500+ Incidents a Day: State Department's Cybersecurity Siege Against USBs


The U.S. State Department's cybersecurity software detects, on average, more than 500 incidents of unauthorized devices trying to connect to its protected systems every day.

That figure is calculated from a new State Department Inspector General (IG) report (PDF) that says from October 2015 to January 2017, malware protection software detected more than 250,000 incidents "where someone attempted to use unapproved USBs" on the State Department's "sensitive but unclassified" OpenNet network at a bureau or post somewhere in the world.

The malware protection software, made by the U.S.-based cybersecurity firm Symantec, denies the devices access to avoid breaches. But the IG reported it was concerned that "inadequate controls" over the "Master List" of approved and unapproved portable devices, like USB drives, "increases the risk of data loss and the introduction of malware."

The report suggests that in a vast majority of cases, unauthorized devices are not being sneaked in by foreign spies or anything so nefarious, but rather are simply used by some of the tens of thousands of State Department personnel around the world without knowing, or maybe caring, that the devices are unauthorized. The huge number of incidents is also indicative of the vast number of individuals and devices the State Department is trying desperately to keep in line when it comes to cyber threats.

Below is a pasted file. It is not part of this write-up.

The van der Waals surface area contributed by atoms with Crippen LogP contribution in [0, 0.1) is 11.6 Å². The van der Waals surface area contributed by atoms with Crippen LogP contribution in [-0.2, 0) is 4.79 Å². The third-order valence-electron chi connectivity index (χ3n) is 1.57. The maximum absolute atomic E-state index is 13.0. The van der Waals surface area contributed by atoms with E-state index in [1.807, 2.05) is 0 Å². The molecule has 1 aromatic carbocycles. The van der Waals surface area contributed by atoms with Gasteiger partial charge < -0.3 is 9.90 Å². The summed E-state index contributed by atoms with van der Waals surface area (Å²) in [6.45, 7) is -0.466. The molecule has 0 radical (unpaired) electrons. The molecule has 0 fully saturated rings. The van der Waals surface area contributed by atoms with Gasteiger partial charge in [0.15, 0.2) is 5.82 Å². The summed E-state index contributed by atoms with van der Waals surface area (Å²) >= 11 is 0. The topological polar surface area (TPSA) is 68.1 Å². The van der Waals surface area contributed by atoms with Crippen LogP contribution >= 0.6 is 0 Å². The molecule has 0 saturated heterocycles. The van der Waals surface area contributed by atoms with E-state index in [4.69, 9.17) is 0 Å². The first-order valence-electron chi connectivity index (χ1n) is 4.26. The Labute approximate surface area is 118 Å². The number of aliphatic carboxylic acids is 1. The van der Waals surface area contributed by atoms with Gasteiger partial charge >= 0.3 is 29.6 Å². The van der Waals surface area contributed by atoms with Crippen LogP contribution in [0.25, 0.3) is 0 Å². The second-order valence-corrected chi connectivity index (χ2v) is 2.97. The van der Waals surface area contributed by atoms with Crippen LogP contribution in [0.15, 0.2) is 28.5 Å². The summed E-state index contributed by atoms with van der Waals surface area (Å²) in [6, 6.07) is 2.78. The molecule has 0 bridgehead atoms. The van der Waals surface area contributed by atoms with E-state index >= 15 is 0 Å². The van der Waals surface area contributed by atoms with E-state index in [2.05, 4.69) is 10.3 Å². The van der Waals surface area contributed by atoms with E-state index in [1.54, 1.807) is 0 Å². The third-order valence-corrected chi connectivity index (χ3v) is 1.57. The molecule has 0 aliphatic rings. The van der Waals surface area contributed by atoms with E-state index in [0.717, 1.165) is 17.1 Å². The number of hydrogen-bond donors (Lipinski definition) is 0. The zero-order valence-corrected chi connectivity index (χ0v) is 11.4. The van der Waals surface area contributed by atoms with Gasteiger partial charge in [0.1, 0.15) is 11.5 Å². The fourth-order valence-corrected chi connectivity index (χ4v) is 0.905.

Outside of the automatic software detection, the IG report noted 48 times State Department personnel apparently reported the use of unapproved or unauthorized devices on foreign State Department bureau or post networks during the same time period. The IG investigated a handful of these and described two incidents in more detail:

One of the two incidents occurred at Consulate Mumbai, India, when a smart phone being charged in a user workstation was visually identified. 

The second incident occurred at a Bureau of Consular Affairs’ office, when an IPod was found to have been connected to the system.

The incidents seem rather innocuous, but cybersecurity experts have long warned that a single device, loaded with the right sophisticated malware, could compromise an entire system if plugged in (or even not plugged in, if the adversary is getting really fancy).

In the end, the IG made several recommendations to clean up and reguarly update the Master List of authorized and unauthorized devices and to provide greater guidance to analysts when reviewing the incidents in question. The State Department's Bureau of Information Resource Management (IRM), which works with the Bureau of Diplomatic Security to keep the department's networks safe, concurred with almost all of them.

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Primary Source: State Department OIG Report on Unapproved Portable Devices (PDF)

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